“These are questions that are impossible to answer…” — Not at all! There are lots of men with the bodies to play in the NFL who end up not playing for whatever reason. A properly designed study could take into account years of NFL experience, assuming that every player who was at least in an NFL camp had a “football body type”. Then you could see if length of NFL career corresponded to any change in life expectancy. Heck, even just comparing average lifespans of NFL players vs. college-only players would be interesting, and pretty easy given the large sample sizes available.

  18. dudemcdude says: May 9, 2012 10:08 AM

    Their higher level of wealth (which means better healthcare, better diet etc) combined with their genetics, and perhaps more importantly, the fact that they exercise as part of their jobs means that the results of this study are fairly predictable.

  19. dreamcowboy says: May 9, 2012 10:17 AM

    Of course they live longer than the general public because they are starting with 5 yr+ vets it means they didn’t die of a childhood disease they didn’t get killed as teenage drivers. to make it fair compare them to the general public that makes it to 26-27 yrs.old

  20. cd_ridge says: May 9, 2012 10:18 AM

    Length of life does not equal quality of life. The NFL and the NFLPA need to step up with some sort of long term medical benefit for former players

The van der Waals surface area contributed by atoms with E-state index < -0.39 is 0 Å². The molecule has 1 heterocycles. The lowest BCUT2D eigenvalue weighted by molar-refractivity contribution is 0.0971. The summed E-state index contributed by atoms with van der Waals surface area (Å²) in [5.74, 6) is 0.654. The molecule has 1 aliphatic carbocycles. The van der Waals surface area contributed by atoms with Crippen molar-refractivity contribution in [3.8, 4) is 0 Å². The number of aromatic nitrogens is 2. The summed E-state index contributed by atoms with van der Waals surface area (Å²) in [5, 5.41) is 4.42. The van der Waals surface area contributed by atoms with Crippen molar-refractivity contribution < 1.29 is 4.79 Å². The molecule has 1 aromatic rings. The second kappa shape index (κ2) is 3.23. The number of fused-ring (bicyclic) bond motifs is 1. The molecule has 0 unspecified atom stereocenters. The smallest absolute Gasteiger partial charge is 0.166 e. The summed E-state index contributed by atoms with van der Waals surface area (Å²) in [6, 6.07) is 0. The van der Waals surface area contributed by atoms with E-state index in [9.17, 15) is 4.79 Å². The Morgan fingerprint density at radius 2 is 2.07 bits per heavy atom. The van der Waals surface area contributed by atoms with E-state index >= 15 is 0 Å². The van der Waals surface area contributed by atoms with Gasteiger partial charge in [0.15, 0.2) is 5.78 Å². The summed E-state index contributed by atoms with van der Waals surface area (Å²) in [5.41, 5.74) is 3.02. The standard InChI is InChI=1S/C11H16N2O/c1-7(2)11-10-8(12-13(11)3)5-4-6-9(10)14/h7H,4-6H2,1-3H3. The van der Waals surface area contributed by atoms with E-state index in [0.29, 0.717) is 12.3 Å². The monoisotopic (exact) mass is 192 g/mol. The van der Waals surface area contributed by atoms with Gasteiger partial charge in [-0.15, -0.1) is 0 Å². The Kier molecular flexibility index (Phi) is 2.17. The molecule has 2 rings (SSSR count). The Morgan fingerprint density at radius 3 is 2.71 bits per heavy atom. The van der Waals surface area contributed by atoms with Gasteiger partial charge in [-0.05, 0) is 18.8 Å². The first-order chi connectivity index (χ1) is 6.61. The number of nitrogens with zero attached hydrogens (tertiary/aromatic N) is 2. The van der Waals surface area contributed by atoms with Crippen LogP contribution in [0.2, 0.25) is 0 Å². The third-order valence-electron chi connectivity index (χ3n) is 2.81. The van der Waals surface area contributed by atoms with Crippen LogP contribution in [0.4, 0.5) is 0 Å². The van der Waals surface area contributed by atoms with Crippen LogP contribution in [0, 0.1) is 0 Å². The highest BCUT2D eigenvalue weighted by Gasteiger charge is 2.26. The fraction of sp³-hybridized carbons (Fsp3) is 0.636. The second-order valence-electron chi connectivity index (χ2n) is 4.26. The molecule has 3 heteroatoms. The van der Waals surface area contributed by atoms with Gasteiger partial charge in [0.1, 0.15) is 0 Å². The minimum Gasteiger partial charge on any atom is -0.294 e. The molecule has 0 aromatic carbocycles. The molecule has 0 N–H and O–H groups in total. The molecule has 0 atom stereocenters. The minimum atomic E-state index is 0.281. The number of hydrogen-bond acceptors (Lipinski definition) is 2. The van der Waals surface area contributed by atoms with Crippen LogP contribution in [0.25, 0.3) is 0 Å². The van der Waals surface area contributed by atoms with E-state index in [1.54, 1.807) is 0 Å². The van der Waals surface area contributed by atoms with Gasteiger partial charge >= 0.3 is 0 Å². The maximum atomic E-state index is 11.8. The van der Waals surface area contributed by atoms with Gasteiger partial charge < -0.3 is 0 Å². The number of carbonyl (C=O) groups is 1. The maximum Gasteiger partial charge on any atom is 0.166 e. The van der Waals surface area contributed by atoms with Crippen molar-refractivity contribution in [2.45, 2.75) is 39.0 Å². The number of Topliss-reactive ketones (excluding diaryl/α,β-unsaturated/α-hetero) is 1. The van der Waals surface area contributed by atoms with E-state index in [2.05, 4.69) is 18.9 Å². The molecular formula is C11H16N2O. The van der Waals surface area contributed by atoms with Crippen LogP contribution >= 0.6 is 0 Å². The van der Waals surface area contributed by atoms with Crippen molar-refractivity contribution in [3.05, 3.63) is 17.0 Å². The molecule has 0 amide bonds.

21. egwett says: May 9, 2012 10:20 AM

    3439 men seems like a big number but when you consider how many men played at least 5 yrs in the NFL over a 34 yr span from 1959-1993 though I have no way of knowing that #, 3439 seems like a very small sample size. Making it easy to think that the men who died young were just left out of this very unscientific??? Poll??? def not a study

  22. dikshuttle says: May 9, 2012 10:25 AM

    I’m sorry – how could you not know that smashing your body into things at incredible force could cause damage.

    If there is evidence that trainers were actively putting already damaged players back into games against the medical evidence, that’s a different case. That’s not what were talking about here, are we?

    Entering the league was a choice they made as adults. They knew the risks. Asking for handouts now is disingenuine, at best.

    Think Arena League guys are suing?! This is lawyers going after cash cows, plain and simple.

  23. expatpatfan says: May 9, 2012 10:25 AM

    This is pretty meaningless unless it looks at quality of life and controls for position. I don’t think anyone is surprised to hear that a guy who had to be in shape and flexible for his adult life (aka, a punter) lives a long time. Conversely, what toll does playing NT have on a body?

  24. daysend564 says: May 9, 2012 10:27 AM

    …unless you were on the ’94 Chargers

  25. mrbigass says: May 9, 2012 10:33 AM

    Who said you could use my picture?

  26. pizzon says: May 9, 2012 10:35 AM

    LOL LOL the Goodell propaganda machine hard at work feeding the uninformed more garbage to laugh at.

  27. geauxjay says: May 9, 2012 10:36 AM

    Earl Campbell may outlive me, but I could walk when I was 40.

  28. pkrjones says: May 9, 2012 10:38 AM

    Life is ALL about choices. Most of us will be working for 50+ years until we either retire (for the last 1-20 years of our lives) or die prior to retiring (my family’s history).
    NFL players earn enough in 5 years of playing to equal most of our lifetime earnings. They should get 20-50 years of “retirement”… who’s better off? I’d choose 5 yrs of work and 20+ years of retirement, 100% of the time.